April 15, 2023

In our second mission we went below the sea. Here’s why

We’ve all seen the shocking images of floating garbage patches in our oceans and washed up plastic piles on our beaches. But the much bigger problem lies below the surface.

We’ve all seen the shocking images of floating garbage patches in our oceans and washed up plastic piles on our beaches. But the much bigger problem lies below the surface. 75% of all ocean plastic sinks down to the bottom of the sea, where it suffocates marine life and is almost never retrieved.

In our second mission, we teamed up with Coral Soul from Spain to clean up the ocean floor 40 meters below the sea, and save a marine paradise from slowly turning into a coral graveyard. We supplied the team with the operational financing needed to get the job done, and with modern diving tech to increase efficiency and safety under water. And we got a glimpse into the beautiful and delicate world of a 400.000 year old coral reef.

Why we need to clean up ocean floors

Ocean plastic has a devastating effect on marine life. If it sinks to the ocean floor and comes in contact with corals, the odds of them dying rise from 4% to nearly 90%. This is a massive problem, not least because coral reefs are rare. They make up less than 1% of the ocean. And yet, they house nearly one-quarter of all ocean species. If corals die, that biodiversity dies as well.

And this problem is particularly severe off the coast of La Herradura, Spain, which is home to one of the most diverse ecosystems in all of the Mediterranean.

The waters of La Herradura host an abundance of colorful marine life of all sizes, species and ecosystem functions, like dolphins, colorful fish, octopus, and countless corals, including the critically endangered Orange Tree coral.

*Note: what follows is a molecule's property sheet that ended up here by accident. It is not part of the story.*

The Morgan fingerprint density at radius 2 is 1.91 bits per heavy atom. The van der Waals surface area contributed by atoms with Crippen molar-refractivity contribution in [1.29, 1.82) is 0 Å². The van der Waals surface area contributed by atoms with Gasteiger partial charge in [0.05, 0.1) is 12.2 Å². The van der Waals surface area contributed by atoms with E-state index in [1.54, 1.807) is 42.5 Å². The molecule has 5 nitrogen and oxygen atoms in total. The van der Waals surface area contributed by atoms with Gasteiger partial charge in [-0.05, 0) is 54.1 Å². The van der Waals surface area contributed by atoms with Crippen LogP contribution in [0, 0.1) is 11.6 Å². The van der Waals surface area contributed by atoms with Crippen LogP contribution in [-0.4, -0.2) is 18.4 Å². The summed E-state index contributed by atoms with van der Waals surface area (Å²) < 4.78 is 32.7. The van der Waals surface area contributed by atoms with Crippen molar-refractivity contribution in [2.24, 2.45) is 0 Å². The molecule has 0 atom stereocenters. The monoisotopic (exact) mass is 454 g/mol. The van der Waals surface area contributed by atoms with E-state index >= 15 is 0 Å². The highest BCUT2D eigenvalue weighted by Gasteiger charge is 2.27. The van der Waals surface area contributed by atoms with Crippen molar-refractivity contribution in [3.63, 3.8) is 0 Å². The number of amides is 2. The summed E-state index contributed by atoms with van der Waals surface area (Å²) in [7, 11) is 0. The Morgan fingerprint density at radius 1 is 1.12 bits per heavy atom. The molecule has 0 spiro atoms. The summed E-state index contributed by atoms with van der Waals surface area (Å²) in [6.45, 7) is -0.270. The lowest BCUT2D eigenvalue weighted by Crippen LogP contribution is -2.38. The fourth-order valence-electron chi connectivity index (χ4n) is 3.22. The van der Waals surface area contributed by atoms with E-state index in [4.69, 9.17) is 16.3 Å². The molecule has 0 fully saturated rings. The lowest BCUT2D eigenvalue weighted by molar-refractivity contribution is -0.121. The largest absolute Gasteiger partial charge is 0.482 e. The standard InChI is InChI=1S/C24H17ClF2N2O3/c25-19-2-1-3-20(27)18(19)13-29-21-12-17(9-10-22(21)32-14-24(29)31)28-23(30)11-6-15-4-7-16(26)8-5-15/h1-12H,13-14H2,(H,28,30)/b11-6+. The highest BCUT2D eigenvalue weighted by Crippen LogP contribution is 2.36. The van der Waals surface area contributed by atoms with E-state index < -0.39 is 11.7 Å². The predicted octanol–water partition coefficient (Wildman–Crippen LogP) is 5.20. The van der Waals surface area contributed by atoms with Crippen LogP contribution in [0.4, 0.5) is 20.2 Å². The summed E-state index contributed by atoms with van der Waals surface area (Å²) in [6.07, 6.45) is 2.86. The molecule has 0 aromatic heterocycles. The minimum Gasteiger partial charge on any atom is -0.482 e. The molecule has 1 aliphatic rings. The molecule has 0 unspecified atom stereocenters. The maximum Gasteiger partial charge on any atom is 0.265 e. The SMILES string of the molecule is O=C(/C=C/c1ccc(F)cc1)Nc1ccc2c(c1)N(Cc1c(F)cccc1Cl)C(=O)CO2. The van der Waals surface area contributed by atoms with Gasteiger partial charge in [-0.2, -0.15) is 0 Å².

But sadly, this ecosystem has been in decline for decades. What used to be a marine paradise has become under stress from pollution that threatens not only the future of the coral reef, but also all the life that depends on it.

More than 20% of the underwater pollution in the area comes from the fishing industry, made of up nets, fishing lines and other debris. And even though these grounds are technically protected from commercial fishery, the government is not enforcing its own laws.

A pile of netting on the ocean floor

That’s why our partner Marina founded Coral Soul in 2021. She and many other locals had been pushing for government action to combat the pollution crisis but in the face of political inaction, they realized they needed to take action themselves.

Who we’re working with

Coral Soul is the one organization that is facing the problem head-on. Marina has brought together a team of professional divers from the local communities. Together they go out week after week and do the difficult job of freeing the cold water corals from heavy fishing nets and other industry garbage. Without the restoration efforts of Coral Soul, the sunken fishing nets would slowly suffocate the ecosystems, starting with the coral reef that has been here for over 400,000 years.

When Marina started, 73% of the corals were seriously damaged. What seemed like an impossible mission eventually became a successful operation. Today there are more than 30 volunteers working together to save the reef.

The Planet Wild team with Coral Soul

Three times per week they dive down to 40m and beyond, to carefully free the reef from as many fishing nets as possible.

Why Planet Wild got involved

The work Coral Soul does is challenging. Diving at these depths requires technical diving skills that go well beyond normal scuba diving. The pressure down there compresses the air in your lungs so much that you use up much more air for every single breath. Technical divers therefore use heavy rebreathers that recycle the exhaled oxygen back into the system to increase bottom time and that require special training to use.